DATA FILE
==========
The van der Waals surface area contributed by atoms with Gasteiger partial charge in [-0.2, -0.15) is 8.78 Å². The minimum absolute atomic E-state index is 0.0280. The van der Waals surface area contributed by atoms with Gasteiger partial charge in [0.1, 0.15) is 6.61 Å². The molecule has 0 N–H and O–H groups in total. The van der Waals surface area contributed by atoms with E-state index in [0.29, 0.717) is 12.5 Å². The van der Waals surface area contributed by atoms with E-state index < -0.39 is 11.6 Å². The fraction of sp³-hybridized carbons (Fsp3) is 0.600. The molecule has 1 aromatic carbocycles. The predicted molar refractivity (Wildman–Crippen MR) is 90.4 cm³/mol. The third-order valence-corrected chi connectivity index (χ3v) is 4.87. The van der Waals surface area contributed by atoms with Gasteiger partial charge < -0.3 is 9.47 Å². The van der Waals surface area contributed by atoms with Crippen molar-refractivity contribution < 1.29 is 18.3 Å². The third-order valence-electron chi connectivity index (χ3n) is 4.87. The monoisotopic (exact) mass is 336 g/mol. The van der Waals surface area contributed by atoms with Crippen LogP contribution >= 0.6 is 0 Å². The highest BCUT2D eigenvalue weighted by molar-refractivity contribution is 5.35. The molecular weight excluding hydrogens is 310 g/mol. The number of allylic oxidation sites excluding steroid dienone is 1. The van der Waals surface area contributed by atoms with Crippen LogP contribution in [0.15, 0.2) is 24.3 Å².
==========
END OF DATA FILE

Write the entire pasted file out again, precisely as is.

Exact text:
The van der Waals surface area contributed by atoms with Gasteiger partial charge in [-0.2, -0.15) is 8.78 Å². The minimum absolute atomic E-state index is 0.0280. The van der Waals surface area contributed by atoms with Gasteiger partial charge in [0.1, 0.15) is 6.61 Å². The molecule has 0 N–H and O–H groups in total. The van der Waals surface area contributed by atoms with E-state index in [0.29, 0.717) is 12.5 Å². The van der Waals surface area contributed by atoms with E-state index < -0.39 is 11.6 Å². The fraction of sp³-hybridized carbons (Fsp3) is 0.600. The molecule has 1 aromatic carbocycles. The predicted molar refractivity (Wildman–Crippen MR) is 90.4 cm³/mol. The third-order valence-corrected chi connectivity index (χ3v) is 4.87. The van der Waals surface area contributed by atoms with Gasteiger partial charge < -0.3 is 9.47 Å². The van der Waals surface area contributed by atoms with Crippen molar-refractivity contribution < 1.29 is 18.3 Å². The third-order valence-electron chi connectivity index (χ3n) is 4.87. The monoisotopic (exact) mass is 336 g/mol. The van der Waals surface area contributed by atoms with Crippen LogP contribution >= 0.6 is 0 Å². The highest BCUT2D eigenvalue weighted by molar-refractivity contribution is 5.35. The molecular weight excluding hydrogens is 310 g/mol. The number of allylic oxidation sites excluding steroid dienone is 1. The van der Waals surface area contributed by atoms with Crippen LogP contribution in [0.15, 0.2) is 24.3 Å².